Ta-Nehisi Coates’ Black Panther run has been getting a lot of attention over the last year, but that book’s spin-off, World Of Wakanda, has proven to be an even more dynamic, compelling read that not enough people are talking about. Written by best-selling author Roxane Gay (with consulting from Coates) and illustrated by penciler Alitha E. Martinez, inker Roberto Poggi, and colorist Rachelle Rosenberg, this series focuses on two major female figures in the main Black Panther series: Ayo and Aneka, the Dora Milaje that fall in love and rebel against the leader to whom they pledged their service.
Coates’ run has tackled some interesting themes about the nature of power and loyalty to one’s country, but it’s also suffered from languid pacing that keeps it from being more exciting. World Of Wakanda moves much quicker as it recounts major moments leading up to the start of Black Panther, and Gay’s strong handle on Ayo and Aneka’s romance provides a strong emotional foundation that makes it easy to engage with the narrative and connect to the characters’ struggles. One of the most fascinating things about World Of Wakanda is the inspiration the creative team pulls from classic romance comics, and while there’s still plenty of focus on the political aspect of the story, elements like thought balloons and the clean, expressive artwork evoke the look and feel of Marvel’s old romance series.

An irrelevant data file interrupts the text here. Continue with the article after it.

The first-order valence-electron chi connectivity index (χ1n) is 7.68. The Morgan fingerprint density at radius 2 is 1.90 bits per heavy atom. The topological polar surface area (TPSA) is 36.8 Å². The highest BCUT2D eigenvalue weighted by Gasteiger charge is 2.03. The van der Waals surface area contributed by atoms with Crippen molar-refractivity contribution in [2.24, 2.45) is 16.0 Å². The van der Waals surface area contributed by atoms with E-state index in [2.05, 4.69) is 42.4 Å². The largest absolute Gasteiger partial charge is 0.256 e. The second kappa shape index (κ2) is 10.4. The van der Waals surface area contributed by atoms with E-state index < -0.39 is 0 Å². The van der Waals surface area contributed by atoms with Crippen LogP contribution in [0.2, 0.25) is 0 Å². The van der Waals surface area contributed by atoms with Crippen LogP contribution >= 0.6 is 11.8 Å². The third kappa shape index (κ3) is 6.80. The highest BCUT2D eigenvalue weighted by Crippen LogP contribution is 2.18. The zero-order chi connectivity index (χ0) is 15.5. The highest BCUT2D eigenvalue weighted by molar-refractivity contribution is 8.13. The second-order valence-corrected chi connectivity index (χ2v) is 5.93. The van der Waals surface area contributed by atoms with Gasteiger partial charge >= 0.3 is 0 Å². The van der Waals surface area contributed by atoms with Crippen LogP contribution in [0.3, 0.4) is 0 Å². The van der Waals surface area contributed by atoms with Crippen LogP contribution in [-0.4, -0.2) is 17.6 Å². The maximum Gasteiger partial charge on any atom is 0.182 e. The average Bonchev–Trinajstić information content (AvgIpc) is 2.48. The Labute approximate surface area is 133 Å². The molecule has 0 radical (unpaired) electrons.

These preview pages of next week’s World Of Wakanda #4 highlight that balance of politics and romance, as the Dora Milaje mourn the death of Queen Shuri in the wake of Thanos’ attack on Wakanda in the Infinity miniseries. Ayo and Aneka’s courtship has been rocky throughout the series, and after major forward movement last issue, Aneka once again doubts their pairing because of her guilt over not saving Shuri. Martinez’s art has gotten sharper with each issue, and the addition of inker Roberto Poggi has significantly elevated the visuals on this series. The main strength of the art is the clarity of the emotions, which amplifies the growing tension among the Dora Milaje. Rachelle Rosenberg’s colors visually connect this book to Black Panther with delicate rendering very much in the vein of Laura Martin’s work, and having a veteran colorist like Rosenberg has helped make World Of Wakanda an even more compelling read.